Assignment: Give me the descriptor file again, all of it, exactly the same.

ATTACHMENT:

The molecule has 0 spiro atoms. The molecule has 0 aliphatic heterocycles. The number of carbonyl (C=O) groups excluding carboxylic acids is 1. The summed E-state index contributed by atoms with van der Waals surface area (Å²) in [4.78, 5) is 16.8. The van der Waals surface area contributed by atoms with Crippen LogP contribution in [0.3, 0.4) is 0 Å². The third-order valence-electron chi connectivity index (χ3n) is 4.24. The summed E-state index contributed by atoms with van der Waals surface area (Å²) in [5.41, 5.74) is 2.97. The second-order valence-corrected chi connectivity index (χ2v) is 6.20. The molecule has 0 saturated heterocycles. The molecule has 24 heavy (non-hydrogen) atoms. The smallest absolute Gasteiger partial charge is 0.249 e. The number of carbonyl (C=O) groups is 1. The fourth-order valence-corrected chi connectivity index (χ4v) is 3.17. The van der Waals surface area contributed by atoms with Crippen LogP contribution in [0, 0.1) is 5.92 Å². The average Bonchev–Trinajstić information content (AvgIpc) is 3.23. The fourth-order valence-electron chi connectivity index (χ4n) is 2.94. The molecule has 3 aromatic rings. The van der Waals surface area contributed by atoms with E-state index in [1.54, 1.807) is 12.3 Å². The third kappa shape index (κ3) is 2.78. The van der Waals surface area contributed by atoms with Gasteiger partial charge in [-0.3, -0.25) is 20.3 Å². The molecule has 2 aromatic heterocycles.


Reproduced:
The molecule has 0 spiro atoms. The molecule has 0 aliphatic heterocycles. The number of carbonyl (C=O) groups excluding carboxylic acids is 1. The summed E-state index contributed by atoms with van der Waals surface area (Å²) in [4.78, 5) is 16.8. The van der Waals surface area contributed by atoms with Crippen LogP contribution in [0.3, 0.4) is 0 Å². The third-order valence-electron chi connectivity index (χ3n) is 4.24. The summed E-state index contributed by atoms with van der Waals surface area (Å²) in [5.41, 5.74) is 2.97. The second-order valence-corrected chi connectivity index (χ2v) is 6.20. The molecule has 0 saturated heterocycles. The molecule has 24 heavy (non-hydrogen) atoms. The smallest absolute Gasteiger partial charge is 0.249 e. The number of carbonyl (C=O) groups is 1. The fourth-order valence-corrected chi connectivity index (χ4v) is 3.17. The van der Waals surface area contributed by atoms with Crippen LogP contribution in [0, 0.1) is 5.92 Å². The average Bonchev–Trinajstić information content (AvgIpc) is 3.23. The fourth-order valence-electron chi connectivity index (χ4n) is 2.94. The molecule has 3 aromatic rings. The van der Waals surface area contributed by atoms with E-state index in [1.54, 1.807) is 12.3 Å². The third kappa shape index (κ3) is 2.78. The van der Waals surface area contributed by atoms with Gasteiger partial charge in [-0.3, -0.25) is 20.3 Å². The molecule has 2 aromatic heterocycles.